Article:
A Cross-sectional Study to Evaluate the Correlation of Screen Hours and Sleep Pattern with Behavior among School-going Children Residing in New Delhi
Dr. Archie Madan, Dr. Aastha Sehgal and Dr. Amit Sachdeva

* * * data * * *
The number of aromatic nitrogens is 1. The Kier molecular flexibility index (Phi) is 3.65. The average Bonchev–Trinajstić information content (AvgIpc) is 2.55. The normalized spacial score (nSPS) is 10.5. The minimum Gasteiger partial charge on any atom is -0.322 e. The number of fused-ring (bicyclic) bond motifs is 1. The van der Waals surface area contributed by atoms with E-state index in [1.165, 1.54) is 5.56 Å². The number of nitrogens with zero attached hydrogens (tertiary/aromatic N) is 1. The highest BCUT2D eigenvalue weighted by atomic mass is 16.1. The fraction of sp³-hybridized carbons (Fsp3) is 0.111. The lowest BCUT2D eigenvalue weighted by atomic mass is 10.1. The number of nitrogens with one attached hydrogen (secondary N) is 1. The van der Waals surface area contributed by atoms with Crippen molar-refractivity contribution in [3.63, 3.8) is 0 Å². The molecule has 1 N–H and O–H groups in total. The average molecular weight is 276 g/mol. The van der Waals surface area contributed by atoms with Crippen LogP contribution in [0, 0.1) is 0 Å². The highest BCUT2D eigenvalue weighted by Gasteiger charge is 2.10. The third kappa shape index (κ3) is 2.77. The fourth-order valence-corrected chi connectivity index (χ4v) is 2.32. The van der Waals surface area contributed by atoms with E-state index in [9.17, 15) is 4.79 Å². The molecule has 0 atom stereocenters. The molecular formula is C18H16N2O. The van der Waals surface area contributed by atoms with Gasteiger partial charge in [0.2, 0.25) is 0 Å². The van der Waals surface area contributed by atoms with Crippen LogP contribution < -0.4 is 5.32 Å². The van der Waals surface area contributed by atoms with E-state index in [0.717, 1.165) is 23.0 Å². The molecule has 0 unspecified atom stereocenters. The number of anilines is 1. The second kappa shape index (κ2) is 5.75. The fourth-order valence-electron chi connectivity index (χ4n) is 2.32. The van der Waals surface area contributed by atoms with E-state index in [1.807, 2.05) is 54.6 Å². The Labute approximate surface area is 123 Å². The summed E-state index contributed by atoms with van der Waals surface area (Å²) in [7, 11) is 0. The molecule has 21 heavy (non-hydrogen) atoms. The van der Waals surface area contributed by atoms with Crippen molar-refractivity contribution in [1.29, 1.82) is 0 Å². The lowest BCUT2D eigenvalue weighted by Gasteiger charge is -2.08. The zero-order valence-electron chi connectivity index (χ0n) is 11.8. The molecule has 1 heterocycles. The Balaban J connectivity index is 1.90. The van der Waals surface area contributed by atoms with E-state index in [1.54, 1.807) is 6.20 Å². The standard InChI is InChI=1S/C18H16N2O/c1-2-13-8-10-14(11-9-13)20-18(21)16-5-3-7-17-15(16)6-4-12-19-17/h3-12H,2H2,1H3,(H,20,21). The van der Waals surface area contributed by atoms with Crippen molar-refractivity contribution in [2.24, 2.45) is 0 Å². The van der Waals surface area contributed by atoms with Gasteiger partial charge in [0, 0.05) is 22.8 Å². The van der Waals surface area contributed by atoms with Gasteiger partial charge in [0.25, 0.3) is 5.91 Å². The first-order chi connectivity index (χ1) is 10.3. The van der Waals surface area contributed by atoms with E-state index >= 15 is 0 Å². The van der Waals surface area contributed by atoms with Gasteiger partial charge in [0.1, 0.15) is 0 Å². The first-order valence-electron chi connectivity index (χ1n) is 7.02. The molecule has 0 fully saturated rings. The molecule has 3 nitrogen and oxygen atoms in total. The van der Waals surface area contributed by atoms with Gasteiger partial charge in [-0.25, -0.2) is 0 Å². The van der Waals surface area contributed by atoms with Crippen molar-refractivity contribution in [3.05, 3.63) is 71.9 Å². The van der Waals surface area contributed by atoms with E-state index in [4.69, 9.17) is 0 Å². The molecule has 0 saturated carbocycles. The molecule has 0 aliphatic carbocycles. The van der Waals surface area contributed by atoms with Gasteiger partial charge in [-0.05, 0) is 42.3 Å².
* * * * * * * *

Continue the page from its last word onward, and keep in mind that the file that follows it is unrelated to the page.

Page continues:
Background: Excessive screen hours and inadequate sleep duration in early life predict a greater likelihood of the later development of psychopathology in childhood and adolescence. Hence, this study was done to evaluate the Correlation between Screen hours and sleep patterns with behavior among school-going children residing in New Delhi. Methods: A cross-sectional study was performed from January to March 2022 among 400 students chosen using a simple random sampling procedure in New Delhi. Data was collected through school teachers based on their observations and analyzed using Epi info version 7. To predict the correlation between screen hours and sleep patterns with the behavior of students, a univariate analysis was done. A p-value of 0.05 was taken as statistically significant. Results: Present study included 180 (45%) females and 220(55%) male school children from New Delhi. Among them, 243(60.8%) were ≤ 10 years while 157(39.2%) were >10 years old. In the present study, 113(28.2%) students had behavior score 10 as assessed by teacher, 107(26.8%) had 9, 95(23.8%) had 8, 37(9.3%) had 7, 26(6.5%) had 6, 14(3.5%) had 5, 3(0.8%) had 4, 2(0.5%) had 3, 1(0.3%) had 2 and 2(0.5%) had behavior score of 1. The mean behavior score was 8.40±1.578 as assessed by the teacher. In the present study, behavior score was significantly more in students who had duration of watching screen per day <2 hours, duration of watching TV on a typical day <2 hours, duration of using a smartphone on a typical day <2 hours, and average duration of sleep per day on a weekday between 6-8 hours, and who didn’t have a habit of watching mobile/TV before sleeping while there was no significant difference between the students on the basis of duration internet surfing, duration of videogames/games on screen per day and duration of onset of sleep after going to bed. Conclusion: The present study concluded that the behavior of school children was significantly associated with the duration of screen hours and the average duration of sleep per day. School children should be advised to limit or reduce screen time exposure, especially before bedtime hours, and to have adequate sleep of 6-8 hours to minimize any potential impacts on their behaviors.